Lethbridge boxing club punching back against Parkinson’s disease

Click to play video: 'Lethbridge Dopamine Boxing punching back against Parkinson’s disease'
Lethbridge Dopamine Boxing punching back against Parkinson’s disease
A Lethbridge group is helping people with Parkinson’s disease fight back. Erik Bay shows us how Dopamine Boxing is working to improve their mental and physical health. – Nov 25, 2022

Lethbridge Dopamine Boxing is knocking Parkinson’s disease to the canvas.

The group helps people living with the disorder that progressively affects the nervous system.

“Part of the issues they deal with are inactivity,” said Chris Campbell, who coaches the program. “With the dopamine receptors dying off and just general neurotransmitters going lower, there’s a lot of anxiety and depression.”

Read more: Michael J. Fox delivers laughs — and tears — while accepting high honour

Read next: Health Canada reviewing safety of breastfeeding drug domperidone

Campbell puts participants through boxing-style fitness classes. Training includes groups activities, stretching and boxing circuits, including bag work and hitting pads held by instructors.

The goal is improving both the physical and mental quality of life.

“When we’re engaging in these activities, we see that they have a boost of dopamine and serotonin, which works with their medication to retain the dopamine receptors,” Campbell said.

Story continues below advertisement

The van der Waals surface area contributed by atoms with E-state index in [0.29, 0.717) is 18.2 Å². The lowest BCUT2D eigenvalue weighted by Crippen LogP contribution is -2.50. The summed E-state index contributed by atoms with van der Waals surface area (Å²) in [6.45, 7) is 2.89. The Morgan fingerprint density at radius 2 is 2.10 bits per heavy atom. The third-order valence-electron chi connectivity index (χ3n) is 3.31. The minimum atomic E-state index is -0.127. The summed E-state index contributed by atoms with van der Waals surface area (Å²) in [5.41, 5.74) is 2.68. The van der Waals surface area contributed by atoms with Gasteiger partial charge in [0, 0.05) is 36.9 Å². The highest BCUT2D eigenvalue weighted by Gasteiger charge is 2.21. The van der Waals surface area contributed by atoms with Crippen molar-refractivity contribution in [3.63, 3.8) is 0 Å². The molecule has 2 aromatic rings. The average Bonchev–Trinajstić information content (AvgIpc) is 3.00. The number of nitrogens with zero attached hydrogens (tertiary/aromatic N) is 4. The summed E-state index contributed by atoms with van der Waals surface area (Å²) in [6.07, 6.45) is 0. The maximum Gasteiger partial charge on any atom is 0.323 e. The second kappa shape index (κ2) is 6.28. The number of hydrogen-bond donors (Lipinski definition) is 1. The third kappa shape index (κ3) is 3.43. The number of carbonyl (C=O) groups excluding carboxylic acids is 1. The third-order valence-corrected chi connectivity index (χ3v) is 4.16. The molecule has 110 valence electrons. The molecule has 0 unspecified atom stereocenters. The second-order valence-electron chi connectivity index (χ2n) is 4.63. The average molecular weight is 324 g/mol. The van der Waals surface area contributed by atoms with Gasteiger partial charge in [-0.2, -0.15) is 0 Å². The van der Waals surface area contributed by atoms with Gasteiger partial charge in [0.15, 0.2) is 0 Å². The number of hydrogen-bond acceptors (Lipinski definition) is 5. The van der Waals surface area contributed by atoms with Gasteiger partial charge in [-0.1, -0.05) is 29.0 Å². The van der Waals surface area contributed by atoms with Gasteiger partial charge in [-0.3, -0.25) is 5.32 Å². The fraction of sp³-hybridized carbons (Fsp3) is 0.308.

Read more: London, Ont. gears up for boxing event in Fight to End homelessness

Read next: First step or misstep? Mixed reaction to B.C. drug decriminalization

According to the Parkinson Association of Alberta (PAA), an estimated 15,000 Albertans are living with the disease.

PAA client services coordinator Brienne Leclaire says groups like Lethbridge Dopamine Boxing gives people a way to fight back.

“Exercise is important for everybody,” Leclaire said. “For Parkinson’s, it can help people manage their Parkinson’s symptoms, improve balance, increase strength and range of motion, and just maintain those physical abilities.”

Read more: Parkinson’s disease still on the rise — what this means for Canadians

Read next: Drug crisis ‘unabated’ for First Nations in B.C., doctor says

“We had a gentleman who couldn’t dress himself for ten years. He had Parkinson’s a few years longer than that,” Campbell said. “After three months of working with us, he had built up the cardio-respiratory and muscular strength to engage in those activities.”

There’s still no cure for Parkinson’s, but Dopamine Boxing intends to keep the disease on the ropes.

Sponsored content